Such would not be the case for SWs. Should a reorganisation result
in less staff being needed to perform the contract. SWs would
be returned to the Trust which would have to find the alternative
employment or make them redundant. Since the service delivery
has been transferred to the private sector, opportunities for
alternative employment will be limited.
One of the main drivers in a PFI scheme is the
ability of the PC to innovate and to incentivise its staff. Financial
incentives play an important part in motivating staff to do better.
SWs will have little or no incentive to perform the tasks better
as there is no financial reward for doing so. Promotion will also
be little incentive as they would lose protection and would have
to become PC staff..
The straitjacket of public sector working practices
will stifle innovation. Tightly defined job specifications and
grading with lack of incentivisation do not promote a desire to
do things differently. There is security in familiarity. What
is the reward for trying something different?
Furthermore, the real difference between private
contractor and public sector management styles is that the contractors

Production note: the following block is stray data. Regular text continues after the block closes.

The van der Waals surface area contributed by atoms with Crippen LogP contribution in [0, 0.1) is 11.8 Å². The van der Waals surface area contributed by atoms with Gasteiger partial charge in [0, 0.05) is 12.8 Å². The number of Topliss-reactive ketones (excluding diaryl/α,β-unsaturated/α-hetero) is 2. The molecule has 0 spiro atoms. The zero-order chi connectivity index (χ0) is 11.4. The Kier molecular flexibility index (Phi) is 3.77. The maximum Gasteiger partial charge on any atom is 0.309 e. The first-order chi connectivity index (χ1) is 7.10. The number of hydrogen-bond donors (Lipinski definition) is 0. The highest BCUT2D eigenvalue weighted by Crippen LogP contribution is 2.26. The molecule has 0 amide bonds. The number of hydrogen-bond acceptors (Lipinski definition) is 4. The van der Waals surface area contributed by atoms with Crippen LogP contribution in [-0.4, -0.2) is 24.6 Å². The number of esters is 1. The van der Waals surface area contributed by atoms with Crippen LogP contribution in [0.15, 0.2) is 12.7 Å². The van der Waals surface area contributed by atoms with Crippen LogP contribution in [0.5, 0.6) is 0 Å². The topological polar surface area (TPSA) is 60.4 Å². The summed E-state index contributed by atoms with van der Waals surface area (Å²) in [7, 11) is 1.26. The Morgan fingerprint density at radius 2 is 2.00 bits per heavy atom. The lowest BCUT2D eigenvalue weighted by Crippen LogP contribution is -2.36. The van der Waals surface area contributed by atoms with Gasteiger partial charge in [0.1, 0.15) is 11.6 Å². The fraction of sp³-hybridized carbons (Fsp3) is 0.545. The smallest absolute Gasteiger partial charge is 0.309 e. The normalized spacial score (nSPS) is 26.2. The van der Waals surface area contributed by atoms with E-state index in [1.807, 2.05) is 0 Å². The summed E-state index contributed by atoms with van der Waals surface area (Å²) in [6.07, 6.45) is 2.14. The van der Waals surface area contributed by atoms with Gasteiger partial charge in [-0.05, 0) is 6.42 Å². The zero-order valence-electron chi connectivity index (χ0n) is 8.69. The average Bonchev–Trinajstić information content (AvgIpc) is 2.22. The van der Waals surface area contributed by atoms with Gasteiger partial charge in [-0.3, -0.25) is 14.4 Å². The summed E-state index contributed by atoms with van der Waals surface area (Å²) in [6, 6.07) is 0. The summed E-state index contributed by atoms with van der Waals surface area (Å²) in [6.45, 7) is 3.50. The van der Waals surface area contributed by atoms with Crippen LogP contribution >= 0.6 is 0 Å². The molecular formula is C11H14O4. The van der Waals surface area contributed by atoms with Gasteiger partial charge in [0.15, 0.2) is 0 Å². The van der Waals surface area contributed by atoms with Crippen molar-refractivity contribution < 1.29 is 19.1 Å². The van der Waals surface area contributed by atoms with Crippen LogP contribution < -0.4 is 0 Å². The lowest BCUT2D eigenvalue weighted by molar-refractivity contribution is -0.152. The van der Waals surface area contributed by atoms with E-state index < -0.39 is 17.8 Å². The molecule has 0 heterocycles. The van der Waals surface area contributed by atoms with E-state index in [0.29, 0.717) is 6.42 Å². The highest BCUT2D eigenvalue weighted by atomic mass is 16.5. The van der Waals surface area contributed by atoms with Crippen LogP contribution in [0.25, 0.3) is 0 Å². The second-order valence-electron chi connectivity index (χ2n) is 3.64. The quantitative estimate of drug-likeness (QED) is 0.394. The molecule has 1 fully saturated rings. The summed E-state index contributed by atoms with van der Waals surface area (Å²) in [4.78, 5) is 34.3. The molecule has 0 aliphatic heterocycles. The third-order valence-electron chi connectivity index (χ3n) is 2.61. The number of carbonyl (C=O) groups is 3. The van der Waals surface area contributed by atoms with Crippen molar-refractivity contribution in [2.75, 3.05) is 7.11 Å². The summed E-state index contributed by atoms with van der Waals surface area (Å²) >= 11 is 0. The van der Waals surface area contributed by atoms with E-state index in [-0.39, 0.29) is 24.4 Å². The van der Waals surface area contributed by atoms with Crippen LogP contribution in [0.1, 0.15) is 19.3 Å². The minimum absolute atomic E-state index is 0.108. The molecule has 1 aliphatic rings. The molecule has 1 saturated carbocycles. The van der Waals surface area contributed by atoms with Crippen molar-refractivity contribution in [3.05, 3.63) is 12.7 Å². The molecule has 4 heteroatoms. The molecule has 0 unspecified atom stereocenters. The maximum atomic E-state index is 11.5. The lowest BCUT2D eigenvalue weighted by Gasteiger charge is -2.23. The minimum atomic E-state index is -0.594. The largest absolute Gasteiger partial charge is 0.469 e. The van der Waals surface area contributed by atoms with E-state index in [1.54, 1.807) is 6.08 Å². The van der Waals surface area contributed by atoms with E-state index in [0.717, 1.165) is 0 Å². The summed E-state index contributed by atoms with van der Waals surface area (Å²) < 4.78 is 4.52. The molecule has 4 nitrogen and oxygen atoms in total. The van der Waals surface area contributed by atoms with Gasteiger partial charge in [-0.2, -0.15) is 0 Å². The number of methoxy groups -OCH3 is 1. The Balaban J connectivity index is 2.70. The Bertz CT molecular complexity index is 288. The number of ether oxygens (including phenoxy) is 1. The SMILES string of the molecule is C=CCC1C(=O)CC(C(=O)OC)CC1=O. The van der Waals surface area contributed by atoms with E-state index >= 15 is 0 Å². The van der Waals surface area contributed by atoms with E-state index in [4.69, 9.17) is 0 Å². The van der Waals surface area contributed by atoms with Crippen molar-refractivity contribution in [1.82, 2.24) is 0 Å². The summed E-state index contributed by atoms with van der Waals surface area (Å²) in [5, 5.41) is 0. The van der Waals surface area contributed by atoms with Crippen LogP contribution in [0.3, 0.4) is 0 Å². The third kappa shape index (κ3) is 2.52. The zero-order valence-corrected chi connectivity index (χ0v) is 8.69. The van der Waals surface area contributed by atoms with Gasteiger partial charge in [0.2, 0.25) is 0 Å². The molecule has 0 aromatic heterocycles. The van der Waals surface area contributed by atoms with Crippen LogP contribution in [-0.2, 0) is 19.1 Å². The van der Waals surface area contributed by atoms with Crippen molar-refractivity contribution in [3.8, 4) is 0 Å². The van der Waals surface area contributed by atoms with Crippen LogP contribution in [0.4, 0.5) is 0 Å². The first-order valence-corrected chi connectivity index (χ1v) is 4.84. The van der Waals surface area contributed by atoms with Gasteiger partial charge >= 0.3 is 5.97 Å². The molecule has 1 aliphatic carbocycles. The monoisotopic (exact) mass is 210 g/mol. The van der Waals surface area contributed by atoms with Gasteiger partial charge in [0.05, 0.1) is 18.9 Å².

are much more responsive to the needs of their employees. There
are conscious policies in place to develop close links between
the contract managers, and the workers. The removal of these links
will de-motivate the workforce.
Insurance and Health and Safety
There will be insurance and Health and Safety
issues around SWs using PC equipment. Who is the employer? Is
a SW an "employee" within the meaning of the relevant
Since it is proposed to include only "soft"
service staff in the current arrangements, the major risk under
the REM model will be in payment mechanism deductions for performance
rather than availability. While in certain situations the cleaning
or catering or portering staff can cause unavailability (eg through
late delivery of meals) the risk is considerably lower than that
for hard FM staff, eg central heating engineers. The risk to the
PC will relate to additional performance/availability deductions
which the PC will suffer as a consequence of not employing the
staff and having control to enforce performance.